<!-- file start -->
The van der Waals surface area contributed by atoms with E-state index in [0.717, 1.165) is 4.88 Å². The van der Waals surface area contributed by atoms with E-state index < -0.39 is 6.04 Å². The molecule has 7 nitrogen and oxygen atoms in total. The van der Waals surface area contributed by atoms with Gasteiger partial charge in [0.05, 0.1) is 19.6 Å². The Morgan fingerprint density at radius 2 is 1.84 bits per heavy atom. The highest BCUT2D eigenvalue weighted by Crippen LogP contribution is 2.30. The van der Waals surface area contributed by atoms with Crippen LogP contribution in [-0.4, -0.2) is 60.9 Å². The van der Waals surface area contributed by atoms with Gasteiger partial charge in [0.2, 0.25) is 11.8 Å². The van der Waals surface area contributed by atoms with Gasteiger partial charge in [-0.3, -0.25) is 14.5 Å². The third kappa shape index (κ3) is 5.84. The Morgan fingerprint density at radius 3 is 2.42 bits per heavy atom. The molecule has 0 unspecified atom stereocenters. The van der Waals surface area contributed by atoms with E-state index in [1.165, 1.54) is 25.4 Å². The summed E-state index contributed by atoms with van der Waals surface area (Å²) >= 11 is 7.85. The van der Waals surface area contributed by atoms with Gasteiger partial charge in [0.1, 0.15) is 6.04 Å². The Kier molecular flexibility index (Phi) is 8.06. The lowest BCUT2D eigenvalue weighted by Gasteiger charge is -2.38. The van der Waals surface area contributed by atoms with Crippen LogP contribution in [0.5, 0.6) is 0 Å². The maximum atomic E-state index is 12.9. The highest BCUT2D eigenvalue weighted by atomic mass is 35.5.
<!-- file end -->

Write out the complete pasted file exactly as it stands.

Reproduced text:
The van der Waals surface area contributed by atoms with E-state index in [0.717, 1.165) is 4.88 Å². The van der Waals surface area contributed by atoms with E-state index < -0.39 is 6.04 Å². The molecule has 7 nitrogen and oxygen atoms in total. The van der Waals surface area contributed by atoms with Gasteiger partial charge in [0.05, 0.1) is 19.6 Å². The Morgan fingerprint density at radius 2 is 1.84 bits per heavy atom. The highest BCUT2D eigenvalue weighted by Crippen LogP contribution is 2.30. The van der Waals surface area contributed by atoms with Crippen LogP contribution in [-0.4, -0.2) is 60.9 Å². The van der Waals surface area contributed by atoms with Gasteiger partial charge in [0.2, 0.25) is 11.8 Å². The van der Waals surface area contributed by atoms with Gasteiger partial charge in [-0.3, -0.25) is 14.5 Å². The third kappa shape index (κ3) is 5.84. The Morgan fingerprint density at radius 3 is 2.42 bits per heavy atom. The molecule has 0 unspecified atom stereocenters. The van der Waals surface area contributed by atoms with E-state index in [1.165, 1.54) is 25.4 Å². The summed E-state index contributed by atoms with van der Waals surface area (Å²) >= 11 is 7.85. The van der Waals surface area contributed by atoms with Gasteiger partial charge in [0.1, 0.15) is 6.04 Å². The Kier molecular flexibility index (Phi) is 8.06. The lowest BCUT2D eigenvalue weighted by Gasteiger charge is -2.38. The van der Waals surface area contributed by atoms with Crippen LogP contribution in [0.5, 0.6) is 0 Å². The maximum atomic E-state index is 12.9. The highest BCUT2D eigenvalue weighted by atomic mass is 35.5.